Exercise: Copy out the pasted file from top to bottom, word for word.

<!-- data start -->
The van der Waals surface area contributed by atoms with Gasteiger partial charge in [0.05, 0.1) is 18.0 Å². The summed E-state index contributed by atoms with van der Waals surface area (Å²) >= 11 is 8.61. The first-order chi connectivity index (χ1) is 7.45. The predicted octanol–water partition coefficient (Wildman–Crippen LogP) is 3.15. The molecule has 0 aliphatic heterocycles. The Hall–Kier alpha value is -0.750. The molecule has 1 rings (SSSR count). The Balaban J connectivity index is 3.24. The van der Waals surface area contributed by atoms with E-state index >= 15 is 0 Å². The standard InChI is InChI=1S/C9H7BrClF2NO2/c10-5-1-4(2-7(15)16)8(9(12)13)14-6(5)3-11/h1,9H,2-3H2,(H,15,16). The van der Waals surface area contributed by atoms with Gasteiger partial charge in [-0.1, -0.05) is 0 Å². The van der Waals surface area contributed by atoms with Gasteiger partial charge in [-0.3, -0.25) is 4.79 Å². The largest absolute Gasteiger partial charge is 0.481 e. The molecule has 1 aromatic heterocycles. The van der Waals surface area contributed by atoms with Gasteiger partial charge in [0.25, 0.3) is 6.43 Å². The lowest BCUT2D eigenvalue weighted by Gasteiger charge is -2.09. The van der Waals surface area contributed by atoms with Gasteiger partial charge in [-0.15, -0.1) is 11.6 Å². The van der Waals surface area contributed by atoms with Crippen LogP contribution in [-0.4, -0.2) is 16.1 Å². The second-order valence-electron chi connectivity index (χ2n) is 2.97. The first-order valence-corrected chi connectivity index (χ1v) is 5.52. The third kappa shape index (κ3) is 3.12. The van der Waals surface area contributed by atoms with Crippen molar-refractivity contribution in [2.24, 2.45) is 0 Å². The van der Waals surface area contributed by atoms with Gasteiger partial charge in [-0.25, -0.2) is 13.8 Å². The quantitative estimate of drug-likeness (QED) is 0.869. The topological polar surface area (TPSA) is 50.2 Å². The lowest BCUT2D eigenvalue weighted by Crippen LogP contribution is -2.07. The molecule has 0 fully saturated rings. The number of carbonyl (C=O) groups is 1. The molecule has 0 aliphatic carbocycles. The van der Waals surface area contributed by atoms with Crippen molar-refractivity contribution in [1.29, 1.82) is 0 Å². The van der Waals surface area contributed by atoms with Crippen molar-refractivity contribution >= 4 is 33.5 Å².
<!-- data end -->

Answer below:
The van der Waals surface area contributed by atoms with Gasteiger partial charge in [0.05, 0.1) is 18.0 Å². The summed E-state index contributed by atoms with van der Waals surface area (Å²) >= 11 is 8.61. The first-order chi connectivity index (χ1) is 7.45. The predicted octanol–water partition coefficient (Wildman–Crippen LogP) is 3.15. The molecule has 0 aliphatic heterocycles. The Hall–Kier alpha value is -0.750. The molecule has 1 rings (SSSR count). The Balaban J connectivity index is 3.24. The van der Waals surface area contributed by atoms with E-state index >= 15 is 0 Å². The standard InChI is InChI=1S/C9H7BrClF2NO2/c10-5-1-4(2-7(15)16)8(9(12)13)14-6(5)3-11/h1,9H,2-3H2,(H,15,16). The van der Waals surface area contributed by atoms with Gasteiger partial charge in [-0.1, -0.05) is 0 Å². The van der Waals surface area contributed by atoms with Gasteiger partial charge in [-0.3, -0.25) is 4.79 Å². The largest absolute Gasteiger partial charge is 0.481 e. The molecule has 1 aromatic heterocycles. The van der Waals surface area contributed by atoms with Gasteiger partial charge in [0.25, 0.3) is 6.43 Å². The lowest BCUT2D eigenvalue weighted by Gasteiger charge is -2.09. The van der Waals surface area contributed by atoms with Gasteiger partial charge in [-0.15, -0.1) is 11.6 Å². The van der Waals surface area contributed by atoms with Crippen LogP contribution in [-0.4, -0.2) is 16.1 Å². The second-order valence-electron chi connectivity index (χ2n) is 2.97. The first-order valence-corrected chi connectivity index (χ1v) is 5.52. The third kappa shape index (κ3) is 3.12. The van der Waals surface area contributed by atoms with Crippen molar-refractivity contribution in [2.24, 2.45) is 0 Å². The van der Waals surface area contributed by atoms with Gasteiger partial charge in [-0.25, -0.2) is 13.8 Å². The quantitative estimate of drug-likeness (QED) is 0.869. The topological polar surface area (TPSA) is 50.2 Å². The lowest BCUT2D eigenvalue weighted by Crippen LogP contribution is -2.07. The molecule has 0 fully saturated rings. The number of carbonyl (C=O) groups is 1. The molecule has 0 aliphatic carbocycles. The van der Waals surface area contributed by atoms with Crippen molar-refractivity contribution in [1.29, 1.82) is 0 Å². The van der Waals surface area contributed by atoms with Crippen molar-refractivity contribution >= 4 is 33.5 Å².